Work and Love

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There are numbers of historic examples of changes in Systemic Imperatives, including:

– Rosa Parks’ refusal to sit at the back of the bus challenged the prevailing  Systemic Imperative of blacks as second class citizens, thus igniting the civil  rights movement and culminating in the US Voting Rights Act.

– The American Declaration of Independence challenged the Systemic Imperative  of the Divine Right of Kings, which led to the birth a new country.

– Nelson Mandela challenged the white-dominated apartheid system of South Africa, leading the country in a commitment to post-racial governance.

– Mahatma Gandhi challenged the British colonial policy of “divide and conquer” by  risking his life through fasting to stop Hindus and Muslims from killing each other,  eventually leading India to independence.

– Labor unions challenged the right of corporate management to be the sole arbiter  of wages and work rules, leading to a shift in the balance of power and the  acceptance of negotiation.

– The Women’s Liberation Movement challenged the subordinate role of women in  society, broadening the opportunities available to them and altering the  landscape of the workplace.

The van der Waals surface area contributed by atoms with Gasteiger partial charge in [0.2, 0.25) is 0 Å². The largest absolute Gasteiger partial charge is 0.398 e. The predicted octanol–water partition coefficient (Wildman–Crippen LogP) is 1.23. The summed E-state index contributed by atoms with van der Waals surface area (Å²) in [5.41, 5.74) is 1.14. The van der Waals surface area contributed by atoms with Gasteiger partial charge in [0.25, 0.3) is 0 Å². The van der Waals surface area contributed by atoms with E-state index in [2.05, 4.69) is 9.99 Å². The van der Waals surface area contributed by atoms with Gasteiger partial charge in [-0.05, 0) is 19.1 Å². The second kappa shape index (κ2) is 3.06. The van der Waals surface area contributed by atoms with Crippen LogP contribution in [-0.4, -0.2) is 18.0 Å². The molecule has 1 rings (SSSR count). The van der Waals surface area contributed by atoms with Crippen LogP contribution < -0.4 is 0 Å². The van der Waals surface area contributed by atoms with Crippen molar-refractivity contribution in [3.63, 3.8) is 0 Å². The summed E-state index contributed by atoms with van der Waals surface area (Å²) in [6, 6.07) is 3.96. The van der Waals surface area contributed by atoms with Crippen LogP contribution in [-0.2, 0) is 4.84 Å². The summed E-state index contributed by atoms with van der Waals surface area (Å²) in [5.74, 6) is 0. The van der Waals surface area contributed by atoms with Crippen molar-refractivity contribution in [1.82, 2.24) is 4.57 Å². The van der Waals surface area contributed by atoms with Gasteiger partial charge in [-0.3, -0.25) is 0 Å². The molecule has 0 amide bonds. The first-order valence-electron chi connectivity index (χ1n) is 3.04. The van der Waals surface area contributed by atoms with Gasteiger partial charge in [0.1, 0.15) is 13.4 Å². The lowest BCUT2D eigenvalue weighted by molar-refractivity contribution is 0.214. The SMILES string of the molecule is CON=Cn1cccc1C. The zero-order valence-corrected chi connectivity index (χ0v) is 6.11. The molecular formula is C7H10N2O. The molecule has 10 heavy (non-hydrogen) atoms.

The resistance to love and work as harmonics of each other is just as deep as any speaking for it.  In fact, leaders often survive and even thrive by keeping the two separate.

Changing a Systemic Imperative is daunting and most of us shy away from it.  Zen masters are famously known for saying that, “You have to want transformation as much as you want your next breath.”  But what does this mean in practical terms when it comes to a transformation that has work and love go hand-in-hand?  Throughout our combined 73 years of helping leaders reinvent themselves and their companies, success has nearly always depended on our ability to help them change the Systemic Imperative.

What we know from these examples is that Systemic Imperatives can change and that committed people can make the change.  How this happens and when it happens isn’t easily amenable to explanation — the process isn’t predictable and is full of twists and turns.  Some of it seems the luck of the draw and often a matter of timing and courage.  We don’t know exactly how it happens.  Systemic Imperatives are a complex phenomenon with many interrelated sources.

In John Mauldin’s How Change Happens, he credits Friedrich Nietzsche with pointing to why changing a Systemic Imperative is so daunting:

 “To trace something unknown back to something known is alleviating, soothing, gratifying and gives moreover a feeling of power.  Danger, disquiet and anxiety attend the unknown — the first instinct is to eliminate these distressing states and the first principle is that any explanation is better than none.., what drives this addiction and excitement is the feeling of fear…”

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